Happiness, joy, contentment, well-being- whatever word you feel most comfortable using- is something you can create for yourself. It isn’t something that requires stuff, nor is it a goal to aim for. It’s not about denying difficult feelings, you’re not selfish to what to feel happy and by experiencing it you won’t make it go away. I’m guessing that when you stop to really think about what makes you happy in your life, you’ll find that it isn’t the big things. In fact, it isn’t things at all. It’s the intangible, seemingly small stuff of life that connects you to others, that has meaning, that lights you up inside.
Myth- To be happy you can never be sad
While fully in a happy moment you aren’t sad, but that hedonic kind of pleasure isn’t a permanent state of being. Eudaimonic well-being is about experiencing a range of feelings- not just the positive ones. Denying difficult feelings doesn’t guarantee happiness. How well could you experience calm and ease if you’ve never felt stress or pressure? By knowing how difficulties and sadness feel you can experience joy and contentment. It also involves experiencing feelings that you may not have readily associated with happiness, such as purpose, meaning, fulfillment, and altruism. Positive psychology research has found that practicing proven methods such as mindfulness and gratitude help increase the happiness felt and builds resilience. This means you are better able to cope with life’s challenges and difficulties.
happy. sad. despair. hope. kindness. repeat.
inquiry for today~ so now can you re-inspire again? 1000 more times? lifetimes?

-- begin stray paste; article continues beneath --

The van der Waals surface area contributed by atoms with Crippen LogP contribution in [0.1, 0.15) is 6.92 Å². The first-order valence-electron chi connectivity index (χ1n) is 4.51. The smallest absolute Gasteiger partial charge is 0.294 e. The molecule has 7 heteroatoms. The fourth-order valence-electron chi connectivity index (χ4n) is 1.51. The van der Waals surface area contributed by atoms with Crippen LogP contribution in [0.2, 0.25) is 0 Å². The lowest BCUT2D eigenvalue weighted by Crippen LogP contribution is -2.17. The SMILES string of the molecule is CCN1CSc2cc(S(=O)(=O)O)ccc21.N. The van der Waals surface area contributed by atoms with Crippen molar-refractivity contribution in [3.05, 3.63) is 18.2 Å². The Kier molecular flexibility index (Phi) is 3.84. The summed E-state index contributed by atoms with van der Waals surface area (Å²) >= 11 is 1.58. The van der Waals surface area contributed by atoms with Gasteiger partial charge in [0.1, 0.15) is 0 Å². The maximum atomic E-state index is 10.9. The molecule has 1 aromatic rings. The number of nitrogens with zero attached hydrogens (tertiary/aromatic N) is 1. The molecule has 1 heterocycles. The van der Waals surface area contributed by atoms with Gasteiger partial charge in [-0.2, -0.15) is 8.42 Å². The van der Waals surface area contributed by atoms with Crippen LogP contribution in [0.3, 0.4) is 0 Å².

Meditation comes alive through a growing capacity to release our habitual entanglement in the stories and plans, conflicts and worries that make up the small sense of self, and to rest in awareness. In meditation we do this simply by acknowledging the moment-to-moment changing conditions- the pleasure and pain, the praise and blame, the litany of ideas and expectation that arise. Without identifying with them, we can rest in the awareness itself, beyond conditions, and experience what my teacher Ajahn Chah called jai pongsai, our natural lightness of heart. Developing this capacity to rest in awareness nourishes samadhi (concentration), which stabilizes and clarifies the mind, and prajna (wisdom), that sees things as they are.
We can employ this awareness or wise attention from the very start. When we first sit down to meditate, the best strategy is to simply notice whatever state of our body and mind is present. Observing what is so, we can take a few deep breaths and relax, making space for whatever situation we find.
From this broad perspective, when we sit or walk in meditation, we open our attention like space, letting experiences arise without any boundaries, without inside or outside. Instead of the ordinary orientation where our mind is felt to be inside our head, we can let go and experience the mind’s awareness as open, boundless and vast. We allow awareness to experience consciousness that is not entangled in the particular conditions of sight, sound and feelings, but consciousness that is independent of changing conditions- the unconditioned. Ajahn Jumnien, a Thai forest elder, speaks of this form of practice as Maha Vipassana, an ideal or a distant experience. It is always immediate, ever present, liberating; it becomes the resting place of the wise heart.